139 F.3d 909
United States of America, Plaintiff-Appellee,
Joseph Earl MELING, Defendant-Appellant.
D.C. No. CR-92-00395-BJR.
United States Court of Appeals, Ninth Circuit.
Argued and Submitted Feb. 5, 1998.
Decided Feb. 24, 1998.
NOTICE: Ninth Circuit Rule 36-3 provides that dispositions other than opinions or orders designated for publication are not precedential and should not be cited except when relevant under the doctrines of law of the case, res judicata, or collateral estoppel.
Appeal from the United States District Court for the Western District of Washington Barbara J. Rothstein, District Judge, Presiding.
Before BROWNING and O'SCANNLAIN, Circuit Judges, and MARQUEZ, Senior District Judge**.
Joseph Meling appeals the district court's denial of his motion for a new trial based on newly discovered evidence. Because we find no abuse of discretion, we affirm.
Meling had the burden of demonstrating that the newly discovered evidence, Monte Lee Bridges' confession, would probably result in his acquittal at a new trial. See United States v. Sarno, 73 F.3d 1470 (9th Cir.1995). The district court conducted an exhaustive evidentiary hearing which included the confession. The district court found the confession incredible based upon Bridges' extensive psychiatric history and the numerous inconsistencies in Bridges' statements. The district court's findings are not clearly erroneous and its denial of Meling's motion for a new trial was not an abuse of discretion.
The district court properly excluded the testimony of Sheppard Salusky, a psychologist, that he found Bridges' confession credible in light of Bridges' personality disorder. Although the district court could have permitted this testimony even though it embraced an ultimate issue to be decided by the trier of fact, see Fed.R.Evid. 704(a), the court acted within its discretion in excluding the evidence on the ground that it would not assist the court in making its factual determination.
We also reject Meling's contention that the district court erroneously permitted the testimony of forensic scientist Kay Sweeney about the condition of the paper on which Bridges' buried confession was written without laying the foundation required for scientific testimony. See Fed.R.Evid. 702. The district court properly determined that Sweeney's testimony met the standard announced in Daubert v. Merrell Dow Pharmaceuticals, 509 U.S. 579, 113 S.Ct. 2786, 125 L.Ed.2d 469 (1993). The court heard Sweeney's explanation of the scientific basis for his opinion that the condition of the note was inconsistent with Meling's claim, and actively questioning Sweeney about variations in conditions, including the container's depth, and their impact on his findings.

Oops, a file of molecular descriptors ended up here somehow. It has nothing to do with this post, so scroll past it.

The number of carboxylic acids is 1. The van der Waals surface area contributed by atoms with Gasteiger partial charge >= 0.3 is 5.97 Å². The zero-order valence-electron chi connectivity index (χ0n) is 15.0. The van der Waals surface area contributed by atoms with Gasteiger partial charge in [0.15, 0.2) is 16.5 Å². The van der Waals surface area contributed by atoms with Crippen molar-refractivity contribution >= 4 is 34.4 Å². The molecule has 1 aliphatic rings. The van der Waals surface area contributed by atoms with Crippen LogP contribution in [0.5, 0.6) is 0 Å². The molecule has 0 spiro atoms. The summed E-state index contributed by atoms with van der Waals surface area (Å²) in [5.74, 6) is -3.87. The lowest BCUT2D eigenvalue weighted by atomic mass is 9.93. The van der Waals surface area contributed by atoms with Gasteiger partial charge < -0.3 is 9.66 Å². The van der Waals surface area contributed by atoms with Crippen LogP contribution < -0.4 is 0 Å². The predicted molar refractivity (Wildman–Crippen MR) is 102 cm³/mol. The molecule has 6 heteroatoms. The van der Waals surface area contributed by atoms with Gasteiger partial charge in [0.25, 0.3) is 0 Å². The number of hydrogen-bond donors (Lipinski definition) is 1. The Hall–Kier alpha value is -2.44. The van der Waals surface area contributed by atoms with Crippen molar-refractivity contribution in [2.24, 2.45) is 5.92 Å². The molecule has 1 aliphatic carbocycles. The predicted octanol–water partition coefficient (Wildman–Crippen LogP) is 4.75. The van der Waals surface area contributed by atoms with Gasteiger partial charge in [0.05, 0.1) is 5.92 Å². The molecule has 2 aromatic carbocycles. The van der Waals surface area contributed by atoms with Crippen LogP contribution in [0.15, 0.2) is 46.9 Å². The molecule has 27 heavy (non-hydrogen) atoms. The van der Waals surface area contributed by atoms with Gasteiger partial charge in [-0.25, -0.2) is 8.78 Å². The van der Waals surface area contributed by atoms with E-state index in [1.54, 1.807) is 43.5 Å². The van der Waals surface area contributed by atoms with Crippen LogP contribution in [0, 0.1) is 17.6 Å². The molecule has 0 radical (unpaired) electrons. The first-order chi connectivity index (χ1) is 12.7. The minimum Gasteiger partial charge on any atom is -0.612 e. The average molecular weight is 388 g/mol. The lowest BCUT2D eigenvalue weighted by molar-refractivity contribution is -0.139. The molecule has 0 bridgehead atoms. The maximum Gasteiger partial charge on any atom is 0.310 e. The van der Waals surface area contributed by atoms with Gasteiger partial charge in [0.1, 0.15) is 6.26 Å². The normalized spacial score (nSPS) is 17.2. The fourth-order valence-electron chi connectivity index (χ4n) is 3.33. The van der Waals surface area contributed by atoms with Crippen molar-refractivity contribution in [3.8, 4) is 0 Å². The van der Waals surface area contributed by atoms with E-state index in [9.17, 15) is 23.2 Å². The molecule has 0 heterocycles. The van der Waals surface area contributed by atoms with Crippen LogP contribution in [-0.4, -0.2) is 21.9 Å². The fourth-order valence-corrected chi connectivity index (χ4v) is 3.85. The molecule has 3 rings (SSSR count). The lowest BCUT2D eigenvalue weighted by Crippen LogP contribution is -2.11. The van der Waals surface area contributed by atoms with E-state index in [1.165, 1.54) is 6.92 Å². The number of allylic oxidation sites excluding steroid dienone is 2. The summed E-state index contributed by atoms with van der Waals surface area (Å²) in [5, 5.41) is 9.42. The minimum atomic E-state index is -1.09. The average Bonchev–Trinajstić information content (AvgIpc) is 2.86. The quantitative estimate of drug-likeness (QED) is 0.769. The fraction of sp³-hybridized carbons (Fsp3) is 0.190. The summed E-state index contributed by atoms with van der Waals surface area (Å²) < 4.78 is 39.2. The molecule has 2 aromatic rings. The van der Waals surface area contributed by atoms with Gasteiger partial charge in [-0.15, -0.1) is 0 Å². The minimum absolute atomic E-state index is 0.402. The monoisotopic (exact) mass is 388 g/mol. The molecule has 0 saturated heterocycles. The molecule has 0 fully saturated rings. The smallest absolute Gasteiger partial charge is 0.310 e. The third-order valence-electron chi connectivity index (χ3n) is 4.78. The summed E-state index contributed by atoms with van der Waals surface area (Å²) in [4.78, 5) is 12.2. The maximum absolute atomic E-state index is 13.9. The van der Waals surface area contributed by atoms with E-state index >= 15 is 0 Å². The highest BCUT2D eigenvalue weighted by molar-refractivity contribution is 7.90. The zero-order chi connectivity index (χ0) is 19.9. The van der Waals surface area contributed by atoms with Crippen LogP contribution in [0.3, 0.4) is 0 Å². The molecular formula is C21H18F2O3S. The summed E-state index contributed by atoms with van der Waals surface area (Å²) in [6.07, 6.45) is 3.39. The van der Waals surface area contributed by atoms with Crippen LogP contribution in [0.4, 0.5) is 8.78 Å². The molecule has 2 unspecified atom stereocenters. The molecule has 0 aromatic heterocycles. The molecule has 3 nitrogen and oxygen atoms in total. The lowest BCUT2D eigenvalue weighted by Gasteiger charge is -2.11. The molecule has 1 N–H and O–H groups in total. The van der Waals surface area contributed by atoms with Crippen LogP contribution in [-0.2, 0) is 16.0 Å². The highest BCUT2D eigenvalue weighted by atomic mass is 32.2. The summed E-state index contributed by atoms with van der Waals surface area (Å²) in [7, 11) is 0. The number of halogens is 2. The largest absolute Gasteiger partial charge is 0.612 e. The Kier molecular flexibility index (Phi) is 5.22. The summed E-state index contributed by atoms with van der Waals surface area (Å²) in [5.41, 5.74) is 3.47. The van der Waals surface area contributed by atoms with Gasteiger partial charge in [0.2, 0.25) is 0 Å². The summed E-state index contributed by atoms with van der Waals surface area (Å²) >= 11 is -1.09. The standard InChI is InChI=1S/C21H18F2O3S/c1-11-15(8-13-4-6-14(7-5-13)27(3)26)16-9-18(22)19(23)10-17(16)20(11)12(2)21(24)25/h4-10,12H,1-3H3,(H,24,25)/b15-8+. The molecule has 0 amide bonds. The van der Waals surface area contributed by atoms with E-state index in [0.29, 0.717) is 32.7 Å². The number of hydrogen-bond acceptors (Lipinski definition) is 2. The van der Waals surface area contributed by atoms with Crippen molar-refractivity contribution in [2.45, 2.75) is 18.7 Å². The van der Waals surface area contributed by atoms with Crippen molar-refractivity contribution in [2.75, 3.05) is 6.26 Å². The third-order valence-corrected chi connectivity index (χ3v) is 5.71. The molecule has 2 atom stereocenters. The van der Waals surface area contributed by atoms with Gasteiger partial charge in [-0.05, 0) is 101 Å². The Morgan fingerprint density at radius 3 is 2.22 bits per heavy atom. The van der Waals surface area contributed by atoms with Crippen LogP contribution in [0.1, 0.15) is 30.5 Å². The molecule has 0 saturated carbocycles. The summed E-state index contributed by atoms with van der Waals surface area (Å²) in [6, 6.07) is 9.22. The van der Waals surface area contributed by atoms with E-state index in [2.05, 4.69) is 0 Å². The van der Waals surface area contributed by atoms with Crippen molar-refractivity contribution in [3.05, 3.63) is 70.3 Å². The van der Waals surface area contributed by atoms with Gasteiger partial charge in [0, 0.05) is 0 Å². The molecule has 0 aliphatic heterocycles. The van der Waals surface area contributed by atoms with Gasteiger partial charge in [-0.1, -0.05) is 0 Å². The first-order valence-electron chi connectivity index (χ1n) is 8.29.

Even if the district court had erred, the admission of Sweeney's testimony was harmless. Sweeney did not entirely foreclose Bridges' claim that he had buried the note thirty-one months prior to its discovery and there is no indication that his testimony was dispositive to the district court's decision.
The district court did not err in admitting the lay opinion testimony of Dorothy Canonic's sister and Monte Bridges' son. Betty Robbins' testimony directly contradicted Bridges' description of Dorothy Canonic, the ostensible mastermind of the tamperings, and directly challenged Bridges's truthfulness. Moreover, Canonic's reputation for lawfulness was established by a different witness, Officer Guthrie, without objection from the defense.
Bridges' son testified that he did not think his father was capable of being the Sudafed tamperer. Even if this was prohibited propensity evidence, it was harmless. Defense counsel vigorously pursued this point on re-direct, winning the concession that the product tampering might be a scam consistent with his father's character. Moreover, Bridges himself testified that he had never hurt anyone and never premeditated the death of any person. Thus, Bridges' son's testimony was, at worst, cumulative.